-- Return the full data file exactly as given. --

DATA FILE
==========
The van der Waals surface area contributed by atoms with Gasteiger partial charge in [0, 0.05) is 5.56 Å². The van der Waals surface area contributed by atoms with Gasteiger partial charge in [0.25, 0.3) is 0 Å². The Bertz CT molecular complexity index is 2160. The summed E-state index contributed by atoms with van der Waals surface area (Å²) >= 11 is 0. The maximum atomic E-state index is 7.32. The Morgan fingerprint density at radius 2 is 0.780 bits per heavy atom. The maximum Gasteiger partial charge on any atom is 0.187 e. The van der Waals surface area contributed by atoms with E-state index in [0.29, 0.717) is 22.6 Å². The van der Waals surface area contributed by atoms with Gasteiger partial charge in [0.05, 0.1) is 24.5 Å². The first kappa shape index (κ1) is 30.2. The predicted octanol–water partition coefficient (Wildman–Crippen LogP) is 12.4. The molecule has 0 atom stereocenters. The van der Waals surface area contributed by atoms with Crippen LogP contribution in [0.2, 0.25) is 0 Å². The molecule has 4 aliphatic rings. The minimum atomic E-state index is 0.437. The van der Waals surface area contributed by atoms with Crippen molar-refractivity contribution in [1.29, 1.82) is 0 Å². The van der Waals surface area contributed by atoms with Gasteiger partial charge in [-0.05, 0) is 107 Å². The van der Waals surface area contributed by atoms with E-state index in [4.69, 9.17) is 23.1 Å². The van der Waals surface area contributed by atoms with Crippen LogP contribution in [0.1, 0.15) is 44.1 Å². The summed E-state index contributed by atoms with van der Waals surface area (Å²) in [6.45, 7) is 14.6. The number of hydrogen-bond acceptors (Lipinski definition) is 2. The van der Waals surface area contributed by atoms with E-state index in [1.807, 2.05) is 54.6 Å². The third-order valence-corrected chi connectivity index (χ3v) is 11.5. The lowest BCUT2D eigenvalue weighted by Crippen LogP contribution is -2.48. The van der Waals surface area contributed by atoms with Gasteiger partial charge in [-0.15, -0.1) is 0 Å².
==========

The van der Waals surface area contributed by atoms with Gasteiger partial charge in [0, 0.05) is 5.56 Å². The van der Waals surface area contributed by atoms with Gasteiger partial charge in [0.25, 0.3) is 0 Å². The Bertz CT molecular complexity index is 2160. The summed E-state index contributed by atoms with van der Waals surface area (Å²) >= 11 is 0. The maximum atomic E-state index is 7.32. The Morgan fingerprint density at radius 2 is 0.780 bits per heavy atom. The maximum Gasteiger partial charge on any atom is 0.187 e. The van der Waals surface area contributed by atoms with E-state index in [0.29, 0.717) is 22.6 Å². The van der Waals surface area contributed by atoms with Gasteiger partial charge in [0.05, 0.1) is 24.5 Å². The first kappa shape index (κ1) is 30.2. The predicted octanol–water partition coefficient (Wildman–Crippen LogP) is 12.4. The molecule has 0 atom stereocenters. The van der Waals surface area contributed by atoms with Crippen LogP contribution in [0.2, 0.25) is 0 Å². The molecule has 4 aliphatic rings. The minimum atomic E-state index is 0.437. The van der Waals surface area contributed by atoms with Crippen molar-refractivity contribution in [1.29, 1.82) is 0 Å². The van der Waals surface area contributed by atoms with Gasteiger partial charge in [-0.05, 0) is 107 Å². The van der Waals surface area contributed by atoms with E-state index in [4.69, 9.17) is 23.1 Å². The van der Waals surface area contributed by atoms with Crippen LogP contribution in [0.1, 0.15) is 44.1 Å². The summed E-state index contributed by atoms with van der Waals surface area (Å²) in [6.45, 7) is 14.6. The number of hydrogen-bond acceptors (Lipinski definition) is 2. The van der Waals surface area contributed by atoms with E-state index in [1.807, 2.05) is 54.6 Å². The third-order valence-corrected chi connectivity index (χ3v) is 11.5. The lowest BCUT2D eigenvalue weighted by Crippen LogP contribution is -2.48. The van der Waals surface area contributed by atoms with Gasteiger partial charge in [-0.15, -0.1) is 0 Å².